Autumn in the Lake District

What a stunning place, especially in the Autumn, and even under the flat grey sky that you see in the UK so often.

I’m spending a long weekend in the Lakes District in late October. It’s always hard to tell when the autumn colours are going to be at their peak, but they weren’t bad on this weekend.

Our day started with sunrise photos on Lake Windermere. Not very inspiring under grey skies, but if the sun is around, or if there is a bit of mist it can get a bit more interesting. I found it very peaceful looking over the lake.

Lake Windemere
Lake Windemere

From the lake, we headed out to Skelwith Bridge. Just a little way from Skelwith Bridge along the River Brathay, is a lovely old bridge. The river flows through the woods which have turned to lovely yellows and oranges.

Bridge over the River Brathay, Skelwith Bridge
Bridge over the River Brathay, Skelwith Bridge

A favourite area of mine was Rydal. With a lovely old bridge, Rydal Water, the gardens and woods behind Rydal Mount, and then the waterfall, there was plenty of autumn colour. I particularly loved the red Japanese maples.

Rydal Mount
Rydal Mount

Our final stop on the first day was Ambleside, and a visit to Stockghyll Force, just a short walk outside of the town centre. The walk takes you through the woods, which were turning yellow, following the River Rothay until you reach the falls.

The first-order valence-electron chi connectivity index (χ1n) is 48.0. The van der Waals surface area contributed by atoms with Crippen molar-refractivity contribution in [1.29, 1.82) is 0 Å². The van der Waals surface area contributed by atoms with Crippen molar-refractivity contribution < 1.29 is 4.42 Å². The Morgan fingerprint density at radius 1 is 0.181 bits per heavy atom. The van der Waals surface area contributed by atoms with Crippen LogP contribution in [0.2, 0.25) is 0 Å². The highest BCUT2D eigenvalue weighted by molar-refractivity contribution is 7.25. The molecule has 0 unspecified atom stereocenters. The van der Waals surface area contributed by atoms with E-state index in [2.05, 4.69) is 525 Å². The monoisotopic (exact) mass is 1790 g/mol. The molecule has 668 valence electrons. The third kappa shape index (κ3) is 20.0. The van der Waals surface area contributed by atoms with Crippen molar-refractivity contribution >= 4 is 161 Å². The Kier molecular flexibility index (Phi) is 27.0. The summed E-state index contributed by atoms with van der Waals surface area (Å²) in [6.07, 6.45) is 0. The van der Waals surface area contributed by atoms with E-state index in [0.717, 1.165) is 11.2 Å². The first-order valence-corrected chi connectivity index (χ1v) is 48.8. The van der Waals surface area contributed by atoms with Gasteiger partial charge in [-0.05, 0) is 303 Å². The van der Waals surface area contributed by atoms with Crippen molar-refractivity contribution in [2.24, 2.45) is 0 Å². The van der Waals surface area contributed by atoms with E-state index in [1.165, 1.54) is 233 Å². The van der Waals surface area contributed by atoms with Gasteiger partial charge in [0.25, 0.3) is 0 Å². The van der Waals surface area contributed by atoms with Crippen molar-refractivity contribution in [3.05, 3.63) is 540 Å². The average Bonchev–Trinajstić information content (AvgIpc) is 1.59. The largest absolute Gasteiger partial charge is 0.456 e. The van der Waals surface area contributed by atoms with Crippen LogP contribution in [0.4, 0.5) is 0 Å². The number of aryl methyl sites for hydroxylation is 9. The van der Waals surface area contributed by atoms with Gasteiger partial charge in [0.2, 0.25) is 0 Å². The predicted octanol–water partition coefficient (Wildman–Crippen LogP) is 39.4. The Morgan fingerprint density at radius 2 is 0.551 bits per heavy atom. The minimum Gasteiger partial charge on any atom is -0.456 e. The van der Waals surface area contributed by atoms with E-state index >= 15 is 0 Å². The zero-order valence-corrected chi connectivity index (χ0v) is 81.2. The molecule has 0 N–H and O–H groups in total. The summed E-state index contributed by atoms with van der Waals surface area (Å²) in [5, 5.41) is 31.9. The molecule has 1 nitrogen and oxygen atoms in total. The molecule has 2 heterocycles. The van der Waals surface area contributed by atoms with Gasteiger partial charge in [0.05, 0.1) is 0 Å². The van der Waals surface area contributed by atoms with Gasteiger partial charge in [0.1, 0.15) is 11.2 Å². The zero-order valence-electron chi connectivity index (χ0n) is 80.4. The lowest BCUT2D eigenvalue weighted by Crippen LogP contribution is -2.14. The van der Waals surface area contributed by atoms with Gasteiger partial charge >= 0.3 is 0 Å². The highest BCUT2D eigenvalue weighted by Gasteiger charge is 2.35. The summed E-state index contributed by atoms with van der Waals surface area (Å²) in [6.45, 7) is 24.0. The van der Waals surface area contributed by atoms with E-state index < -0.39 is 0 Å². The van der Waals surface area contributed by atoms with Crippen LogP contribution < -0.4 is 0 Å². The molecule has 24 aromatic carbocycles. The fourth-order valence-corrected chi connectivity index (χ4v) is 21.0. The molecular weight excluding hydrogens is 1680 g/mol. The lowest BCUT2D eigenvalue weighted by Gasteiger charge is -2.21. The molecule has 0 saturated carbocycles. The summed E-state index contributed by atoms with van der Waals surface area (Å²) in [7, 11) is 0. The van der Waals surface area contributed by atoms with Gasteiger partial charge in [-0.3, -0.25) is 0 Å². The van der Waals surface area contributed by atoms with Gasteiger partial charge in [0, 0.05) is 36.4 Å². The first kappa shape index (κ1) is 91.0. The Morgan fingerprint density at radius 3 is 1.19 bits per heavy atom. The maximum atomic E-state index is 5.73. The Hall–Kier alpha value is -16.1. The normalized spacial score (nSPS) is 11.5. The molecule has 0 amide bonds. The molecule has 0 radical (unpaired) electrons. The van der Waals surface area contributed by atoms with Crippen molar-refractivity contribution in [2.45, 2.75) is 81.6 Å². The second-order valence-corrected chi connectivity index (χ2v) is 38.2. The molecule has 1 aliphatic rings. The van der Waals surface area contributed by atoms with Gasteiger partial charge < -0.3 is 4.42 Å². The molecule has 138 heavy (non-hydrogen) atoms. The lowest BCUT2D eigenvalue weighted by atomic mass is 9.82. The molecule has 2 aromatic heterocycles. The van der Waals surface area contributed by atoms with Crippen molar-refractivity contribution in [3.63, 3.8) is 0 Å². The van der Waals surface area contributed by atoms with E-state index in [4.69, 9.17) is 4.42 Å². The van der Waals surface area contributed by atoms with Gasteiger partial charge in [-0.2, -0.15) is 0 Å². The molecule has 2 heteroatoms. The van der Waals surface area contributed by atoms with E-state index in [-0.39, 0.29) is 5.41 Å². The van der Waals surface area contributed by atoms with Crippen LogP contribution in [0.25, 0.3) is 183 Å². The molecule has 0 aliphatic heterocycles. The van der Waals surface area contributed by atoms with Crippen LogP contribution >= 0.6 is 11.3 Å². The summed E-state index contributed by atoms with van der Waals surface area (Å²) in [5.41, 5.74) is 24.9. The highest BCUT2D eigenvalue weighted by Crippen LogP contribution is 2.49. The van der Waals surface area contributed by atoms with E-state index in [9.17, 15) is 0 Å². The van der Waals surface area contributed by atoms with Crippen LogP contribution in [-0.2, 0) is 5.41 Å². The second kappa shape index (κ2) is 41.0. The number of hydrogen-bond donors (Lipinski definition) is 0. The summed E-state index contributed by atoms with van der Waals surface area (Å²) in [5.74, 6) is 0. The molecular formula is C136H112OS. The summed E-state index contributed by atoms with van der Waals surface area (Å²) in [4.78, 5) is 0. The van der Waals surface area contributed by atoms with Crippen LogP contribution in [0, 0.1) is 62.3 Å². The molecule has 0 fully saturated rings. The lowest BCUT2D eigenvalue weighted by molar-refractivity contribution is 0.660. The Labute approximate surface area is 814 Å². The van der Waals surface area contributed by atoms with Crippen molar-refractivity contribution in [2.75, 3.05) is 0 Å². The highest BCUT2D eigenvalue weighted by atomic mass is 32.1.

Stockghyll Force
Stockghyll Force, near Ambleside

On the second day, we went for a sunrise shoot to Blea Tarn, a lovely little lake with views to Langdale Pike. On a sunny still morning it would be absolutely stunning, with the sun lighting up the mountain. Even on a grey day in autumn I could appreciate its wild beauty.

Still in the Little Langdale area is my favourite bridge, Slater Bridge. Made of slate, this ancient pedestrian bridge crossing the River Brathay was built to connect the village of Little Langdale to the nearby slate quarries. Nowadays, it is popular with hikers.

Slater Bridge, Little Langdale
Slater Bridge, Little Langdale

No trip to the Lake District is complete without a trip to the northern part of the region, to Keswick and the Derwent Water.

Derwent Water
Derwent Water

There is still so much of the area to explore.

Logistics:

Our reference for the weekend was ‘The Photographer’s Guide to The Lake District’ by E. Bowness. This fantastic book contains details of all the top spots, how to get there, where to park, best time of day as well as some inspirational photos.

We based ourselves in Windermere in the southern part of the Lakes District.

For sunrise and sunset photos you definitely need a car to get around. There is a good bus service available to many of the towns especially if you base yourself in Windermere or Ambleside.

Windermere is an easy 3 ½ hours by train from London, and there are good deals if you can book in advance.

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